“If Black people make up 13.2 percent of the US population, then Black people should make up somewhere close to 13 percent of the Americans killed by the police, somewhere close to 13 percent of the Americans sitting in prisons, somewhere close to owning 13 percent of US wealth. But today, the United States remains nowhere close to racial parity. African Americans own 2.7 percent of the nation’s wealth, and make up 40 percent of the incarcerated population. These are racial disparities, and racial disparities are older than the life of the United States.”

— Ibram X, Kendi, Stamped from the Beginning: The Definitive History of Racist Ideas in America

We are now dining on the poisonous fruit of that tree. The freedom that the enslaved Americans were granted in 1863 wasn’t a gift they had been or a right they had been granted. Rather, freedom was a birthright that they had been denied. Ibram X. Kendi states that the myth of a post-racial America died with the end of the Obama presidency and the election of Trump. There are racists among us who would deny each and every American their freedom because, just like at our inception, freedom for them is a commodity. If that is the case, then, it is nothing more than an illusion. Until we eliminate the inherent inequities that afflict some of our citizens, those who are “different,” marginalized, and vulnerable, democracy is only a cruel delusion.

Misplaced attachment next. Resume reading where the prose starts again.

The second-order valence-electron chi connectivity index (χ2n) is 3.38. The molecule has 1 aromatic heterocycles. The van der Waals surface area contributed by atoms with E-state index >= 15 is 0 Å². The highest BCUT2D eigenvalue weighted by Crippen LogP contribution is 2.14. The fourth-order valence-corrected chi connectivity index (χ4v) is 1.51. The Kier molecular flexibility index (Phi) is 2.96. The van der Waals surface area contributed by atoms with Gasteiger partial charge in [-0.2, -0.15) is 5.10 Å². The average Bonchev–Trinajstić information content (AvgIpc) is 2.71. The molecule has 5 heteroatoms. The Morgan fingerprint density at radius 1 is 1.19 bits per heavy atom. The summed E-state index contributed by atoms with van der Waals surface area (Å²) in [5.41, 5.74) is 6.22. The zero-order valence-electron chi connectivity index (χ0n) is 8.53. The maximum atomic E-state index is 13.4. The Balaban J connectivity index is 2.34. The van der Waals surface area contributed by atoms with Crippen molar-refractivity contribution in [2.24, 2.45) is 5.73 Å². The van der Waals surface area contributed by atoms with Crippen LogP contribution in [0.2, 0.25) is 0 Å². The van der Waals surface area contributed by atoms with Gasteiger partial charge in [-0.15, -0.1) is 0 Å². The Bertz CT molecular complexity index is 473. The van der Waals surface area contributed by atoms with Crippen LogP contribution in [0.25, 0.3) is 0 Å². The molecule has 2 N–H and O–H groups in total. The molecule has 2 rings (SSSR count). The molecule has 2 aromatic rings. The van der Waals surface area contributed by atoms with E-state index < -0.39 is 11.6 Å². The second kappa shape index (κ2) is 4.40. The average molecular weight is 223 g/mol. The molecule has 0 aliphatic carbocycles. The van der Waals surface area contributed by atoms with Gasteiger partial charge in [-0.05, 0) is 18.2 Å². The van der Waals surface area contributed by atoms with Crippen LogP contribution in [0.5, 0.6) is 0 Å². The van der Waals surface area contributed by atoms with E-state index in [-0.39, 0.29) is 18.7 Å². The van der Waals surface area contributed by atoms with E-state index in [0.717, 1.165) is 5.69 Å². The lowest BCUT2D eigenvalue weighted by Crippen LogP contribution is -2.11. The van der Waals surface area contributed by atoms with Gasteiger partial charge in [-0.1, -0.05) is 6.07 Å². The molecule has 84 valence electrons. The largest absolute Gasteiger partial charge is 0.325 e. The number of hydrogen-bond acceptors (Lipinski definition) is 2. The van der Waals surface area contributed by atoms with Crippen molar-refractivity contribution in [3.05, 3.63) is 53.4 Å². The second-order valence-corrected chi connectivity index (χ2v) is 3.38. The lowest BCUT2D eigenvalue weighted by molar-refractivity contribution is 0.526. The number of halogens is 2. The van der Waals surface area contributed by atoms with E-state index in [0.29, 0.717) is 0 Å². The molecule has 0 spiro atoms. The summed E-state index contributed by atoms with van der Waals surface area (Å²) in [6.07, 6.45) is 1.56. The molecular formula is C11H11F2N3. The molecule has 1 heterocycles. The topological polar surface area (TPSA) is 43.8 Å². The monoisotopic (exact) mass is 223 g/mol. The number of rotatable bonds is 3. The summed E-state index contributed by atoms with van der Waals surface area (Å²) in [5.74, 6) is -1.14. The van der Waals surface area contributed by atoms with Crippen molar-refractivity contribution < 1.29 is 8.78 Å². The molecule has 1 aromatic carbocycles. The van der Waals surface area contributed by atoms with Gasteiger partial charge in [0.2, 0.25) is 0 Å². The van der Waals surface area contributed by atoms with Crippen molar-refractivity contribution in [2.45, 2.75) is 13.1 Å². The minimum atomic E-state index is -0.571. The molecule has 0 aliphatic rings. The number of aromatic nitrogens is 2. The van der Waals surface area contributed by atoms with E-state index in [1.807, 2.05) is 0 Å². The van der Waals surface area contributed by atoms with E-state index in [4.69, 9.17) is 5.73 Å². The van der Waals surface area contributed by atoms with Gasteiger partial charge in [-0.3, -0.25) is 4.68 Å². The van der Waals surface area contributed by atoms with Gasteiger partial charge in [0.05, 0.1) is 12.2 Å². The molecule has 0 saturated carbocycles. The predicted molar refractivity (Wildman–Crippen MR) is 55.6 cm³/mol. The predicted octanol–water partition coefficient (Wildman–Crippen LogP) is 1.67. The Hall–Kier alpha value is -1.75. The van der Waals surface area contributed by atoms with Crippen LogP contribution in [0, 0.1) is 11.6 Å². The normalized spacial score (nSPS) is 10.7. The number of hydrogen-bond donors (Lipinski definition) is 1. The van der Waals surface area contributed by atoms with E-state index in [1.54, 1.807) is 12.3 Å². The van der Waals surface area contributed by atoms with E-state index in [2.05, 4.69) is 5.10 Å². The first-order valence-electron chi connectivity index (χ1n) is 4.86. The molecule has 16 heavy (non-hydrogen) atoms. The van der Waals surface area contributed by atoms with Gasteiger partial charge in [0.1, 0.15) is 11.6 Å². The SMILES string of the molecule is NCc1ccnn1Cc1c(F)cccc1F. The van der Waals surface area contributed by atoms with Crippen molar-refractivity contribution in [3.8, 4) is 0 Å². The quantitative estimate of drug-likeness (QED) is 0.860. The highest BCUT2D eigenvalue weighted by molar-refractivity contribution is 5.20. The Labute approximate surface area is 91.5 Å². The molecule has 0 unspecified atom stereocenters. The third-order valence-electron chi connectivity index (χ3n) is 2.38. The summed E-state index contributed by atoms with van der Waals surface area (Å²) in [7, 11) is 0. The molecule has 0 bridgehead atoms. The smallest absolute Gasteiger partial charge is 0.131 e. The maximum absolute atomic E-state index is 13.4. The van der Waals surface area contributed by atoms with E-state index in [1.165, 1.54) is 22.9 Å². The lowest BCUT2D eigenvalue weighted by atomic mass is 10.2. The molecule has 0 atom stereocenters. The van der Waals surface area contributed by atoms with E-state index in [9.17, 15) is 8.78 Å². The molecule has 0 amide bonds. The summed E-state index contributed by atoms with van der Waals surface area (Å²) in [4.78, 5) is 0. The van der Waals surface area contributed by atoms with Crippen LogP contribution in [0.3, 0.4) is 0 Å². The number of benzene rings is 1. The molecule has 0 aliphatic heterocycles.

“What the hell do you have to lose?”

When candidate Trump asked the nation to take a risk on him, the prevailing thought was that the strategy was aimed at black and minority voters. The question was phrased with a tone of desperation on his part. This was August 2016 and he was the presumptive loser to a Clinton campaign that seemed unbeatable. What may have been overlooked in this query was a fact that was prominent in the Washington Post reporting of the event: